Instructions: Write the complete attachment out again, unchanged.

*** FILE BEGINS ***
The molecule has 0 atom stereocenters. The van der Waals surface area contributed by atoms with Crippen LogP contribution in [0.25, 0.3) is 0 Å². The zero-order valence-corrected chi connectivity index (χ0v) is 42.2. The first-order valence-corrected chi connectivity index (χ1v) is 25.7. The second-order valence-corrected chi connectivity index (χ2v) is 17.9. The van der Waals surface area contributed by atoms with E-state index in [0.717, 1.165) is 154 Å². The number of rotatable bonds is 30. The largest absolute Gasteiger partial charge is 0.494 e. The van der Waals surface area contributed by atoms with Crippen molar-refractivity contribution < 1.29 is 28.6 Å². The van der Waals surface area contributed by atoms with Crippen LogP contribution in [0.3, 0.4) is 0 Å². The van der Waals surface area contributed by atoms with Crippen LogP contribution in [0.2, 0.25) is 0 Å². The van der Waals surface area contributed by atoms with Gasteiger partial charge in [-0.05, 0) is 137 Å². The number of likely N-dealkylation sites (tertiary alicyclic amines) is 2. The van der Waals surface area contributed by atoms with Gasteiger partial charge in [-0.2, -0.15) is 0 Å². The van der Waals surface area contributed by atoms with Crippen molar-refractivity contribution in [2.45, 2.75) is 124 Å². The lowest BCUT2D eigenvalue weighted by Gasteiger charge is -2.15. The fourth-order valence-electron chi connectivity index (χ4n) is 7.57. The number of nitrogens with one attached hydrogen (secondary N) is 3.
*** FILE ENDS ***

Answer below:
The molecule has 0 atom stereocenters. The van der Waals surface area contributed by atoms with Crippen LogP contribution in [0.25, 0.3) is 0 Å². The zero-order valence-corrected chi connectivity index (χ0v) is 42.2. The first-order valence-corrected chi connectivity index (χ1v) is 25.7. The second-order valence-corrected chi connectivity index (χ2v) is 17.9. The van der Waals surface area contributed by atoms with E-state index in [0.717, 1.165) is 154 Å². The number of rotatable bonds is 30. The largest absolute Gasteiger partial charge is 0.494 e. The van der Waals surface area contributed by atoms with Crippen molar-refractivity contribution < 1.29 is 28.6 Å². The van der Waals surface area contributed by atoms with Crippen LogP contribution in [0.3, 0.4) is 0 Å². The van der Waals surface area contributed by atoms with Crippen LogP contribution in [0.2, 0.25) is 0 Å². The van der Waals surface area contributed by atoms with Gasteiger partial charge in [-0.05, 0) is 137 Å². The number of likely N-dealkylation sites (tertiary alicyclic amines) is 2. The van der Waals surface area contributed by atoms with Gasteiger partial charge in [-0.2, -0.15) is 0 Å². The van der Waals surface area contributed by atoms with Crippen molar-refractivity contribution in [2.45, 2.75) is 124 Å². The lowest BCUT2D eigenvalue weighted by Gasteiger charge is -2.15. The fourth-order valence-electron chi connectivity index (χ4n) is 7.57. The number of nitrogens with one attached hydrogen (secondary N) is 3.